I no longer sign up to the idea that you have to work 24/7 to be good at what you do. In fact, this approach is far more likely to result in burnout than success. As a mum of two, I know that if I don’t take care of myself properly I can’t possibly juggle work and family life happily and effectively – so I’ve got a clear sense of perspective and have become much better at prioritising and switching off as a result.

I’ve embraced work-related wellbeing benefits, including mindfulness sessions and our running club, and have made a conscious effort to build exercise into my weekly routine. Spin classes are a great stress reliever for me and I’ve just completed my first Great North Run - which was a massive achievement and provided a real focus to my training (i.e. I had to get out and run even when a glass of wine on the sofa was calling!)

I also make sure that I silence work notifications when I go on leave so that quality family time is uninterrupted, although I can’t promise I don’t check in from time to time!

When you were little, what did you want to be when you grew up?

I wanted to be a journalist when I was at school and did some work experience stints in a newsroom, which was a real eye-opener but also an experience I thoroughly enjoyed. I didn’t stray too far from my childhood aspirations after my English Literature degree, when I got my first job at a PR agency. Writing, communicating, telling stories, developing content and working with the media has always been a key part of the work I do.

Any pet hates in the workplace? What do you do about them?

My pet hate is negativity in the workplace. I can’t understand people who default to a ‘glass half full’ mentality without considering the potential opportunities first and I can’t bear people who display negativity towards colleagues. Diversity is at the heart of every good team and I think it’s important to engender a spirit of tolerance and kindness – everyone has something valuable to contribute if they’re supported, developed and valued in the right way.

Where do you see the company in five years’ time?

We’ve developed strengths in a number of key sectors, and I anticipate that we will see real growth in our client base in terms of healthcare, culture, professional services, government and hospitality.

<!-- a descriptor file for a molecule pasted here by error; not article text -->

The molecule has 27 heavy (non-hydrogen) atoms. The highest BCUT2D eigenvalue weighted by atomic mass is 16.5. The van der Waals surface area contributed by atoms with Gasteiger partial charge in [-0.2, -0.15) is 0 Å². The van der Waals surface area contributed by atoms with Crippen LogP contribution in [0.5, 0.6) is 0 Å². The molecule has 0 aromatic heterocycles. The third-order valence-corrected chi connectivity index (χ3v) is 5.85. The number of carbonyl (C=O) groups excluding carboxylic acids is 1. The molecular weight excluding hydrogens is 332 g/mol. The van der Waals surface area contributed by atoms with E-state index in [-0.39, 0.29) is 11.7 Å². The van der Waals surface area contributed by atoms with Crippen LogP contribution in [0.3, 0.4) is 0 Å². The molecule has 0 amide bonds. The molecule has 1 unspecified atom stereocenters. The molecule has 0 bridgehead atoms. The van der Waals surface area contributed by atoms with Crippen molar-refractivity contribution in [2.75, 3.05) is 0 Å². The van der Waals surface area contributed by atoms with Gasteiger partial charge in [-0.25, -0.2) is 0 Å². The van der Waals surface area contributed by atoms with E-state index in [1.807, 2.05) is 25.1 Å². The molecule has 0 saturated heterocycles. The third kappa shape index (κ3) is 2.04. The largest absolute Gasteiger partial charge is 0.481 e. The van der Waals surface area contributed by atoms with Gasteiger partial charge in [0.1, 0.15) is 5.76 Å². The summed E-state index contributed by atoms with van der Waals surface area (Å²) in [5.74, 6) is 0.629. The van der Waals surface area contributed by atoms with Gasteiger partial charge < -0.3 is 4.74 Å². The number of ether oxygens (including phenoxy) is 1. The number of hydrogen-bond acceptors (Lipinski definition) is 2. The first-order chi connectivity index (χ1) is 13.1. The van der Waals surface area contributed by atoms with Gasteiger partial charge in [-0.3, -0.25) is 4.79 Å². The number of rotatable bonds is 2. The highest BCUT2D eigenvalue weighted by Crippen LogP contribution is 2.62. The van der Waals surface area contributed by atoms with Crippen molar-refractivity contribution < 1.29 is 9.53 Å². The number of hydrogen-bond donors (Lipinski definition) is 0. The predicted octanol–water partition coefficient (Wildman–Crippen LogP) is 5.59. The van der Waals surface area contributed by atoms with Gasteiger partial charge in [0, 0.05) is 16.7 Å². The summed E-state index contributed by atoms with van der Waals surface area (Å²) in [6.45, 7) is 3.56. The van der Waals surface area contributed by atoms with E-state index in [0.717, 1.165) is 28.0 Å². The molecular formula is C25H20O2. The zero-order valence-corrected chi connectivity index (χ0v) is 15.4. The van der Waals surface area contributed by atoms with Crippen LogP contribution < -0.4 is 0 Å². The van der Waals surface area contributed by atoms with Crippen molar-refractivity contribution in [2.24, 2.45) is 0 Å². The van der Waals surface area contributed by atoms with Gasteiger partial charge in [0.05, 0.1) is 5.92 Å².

Our skillset has also been strengthened in the areas of SEO, web development, product development and social change over the last twelve months, which really complements our established insight, research, strategic marketing and PR offer.

We already contribute a significant amount to NGI’s income, providing sustainability for the very organisations that in turn support the economic development of the region. So I’d like to see this increase further within the next five years. We’re aiming to become the single main funding stream for the organisation, providing flexible funds to help achieve NGI’s vision and mission for the benefit of us all here in the North East.

What advice would you give to an aspiring business leader?

Don’t be afraid to take risks and learn from them. Creativity is stunted if we remain firmly in the safe zone and feel deterred from trying new things. Failure always provides us with learnings and new opportunities – so don’t try to be perfect. Being willing to learn on the job and accept mentoring from colleagues at all levels will stand you in good stead for a successful career- and never let imposter syndrome stand in your way!

What do you wish someone had told you when you started out?

Never let anyone tell you what you’re capable of. As a chronic self-doubter, I’m thankful to have had some incredibly supportive managers, including our current CEO Sarah Stewart, who have mentored, motivated and positively challenged me - on occasion I have really needed that extra nudge beyond my comfort zone! At a certain point in your career you realise that you make your own opportunities and set your own boundaries, and it’s really empowering to consciously acknowledge that no-one else can dictate your limits.


Neina Sheldon
Article by Neina Sheldon